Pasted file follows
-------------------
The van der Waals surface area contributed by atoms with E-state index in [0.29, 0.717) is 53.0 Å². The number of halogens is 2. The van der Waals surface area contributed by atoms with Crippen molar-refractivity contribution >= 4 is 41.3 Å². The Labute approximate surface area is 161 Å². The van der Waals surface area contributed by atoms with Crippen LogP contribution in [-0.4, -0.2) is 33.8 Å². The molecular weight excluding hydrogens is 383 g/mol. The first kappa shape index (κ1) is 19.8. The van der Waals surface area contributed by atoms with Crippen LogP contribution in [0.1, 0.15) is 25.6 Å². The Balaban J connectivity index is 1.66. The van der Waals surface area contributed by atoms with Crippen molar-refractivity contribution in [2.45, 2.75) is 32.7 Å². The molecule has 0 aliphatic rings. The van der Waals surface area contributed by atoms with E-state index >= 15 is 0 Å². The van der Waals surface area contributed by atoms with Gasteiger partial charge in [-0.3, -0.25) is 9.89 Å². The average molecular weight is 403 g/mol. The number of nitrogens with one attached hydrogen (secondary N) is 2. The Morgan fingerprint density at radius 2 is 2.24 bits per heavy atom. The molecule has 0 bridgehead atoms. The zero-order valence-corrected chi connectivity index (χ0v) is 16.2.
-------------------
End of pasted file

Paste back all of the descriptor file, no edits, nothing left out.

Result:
The van der Waals surface area contributed by atoms with E-state index in [0.29, 0.717) is 53.0 Å². The number of halogens is 2. The van der Waals surface area contributed by atoms with Crippen molar-refractivity contribution >= 4 is 41.3 Å². The Labute approximate surface area is 161 Å². The van der Waals surface area contributed by atoms with Crippen LogP contribution in [-0.4, -0.2) is 33.8 Å². The molecular weight excluding hydrogens is 383 g/mol. The first kappa shape index (κ1) is 19.8. The van der Waals surface area contributed by atoms with Crippen LogP contribution in [0.1, 0.15) is 25.6 Å². The Balaban J connectivity index is 1.66. The van der Waals surface area contributed by atoms with Crippen molar-refractivity contribution in [2.45, 2.75) is 32.7 Å². The molecule has 0 aliphatic rings. The van der Waals surface area contributed by atoms with E-state index >= 15 is 0 Å². The van der Waals surface area contributed by atoms with Gasteiger partial charge in [-0.3, -0.25) is 9.89 Å². The average molecular weight is 403 g/mol. The number of nitrogens with one attached hydrogen (secondary N) is 2. The Morgan fingerprint density at radius 2 is 2.24 bits per heavy atom. The molecule has 0 bridgehead atoms. The zero-order valence-corrected chi connectivity index (χ0v) is 16.2.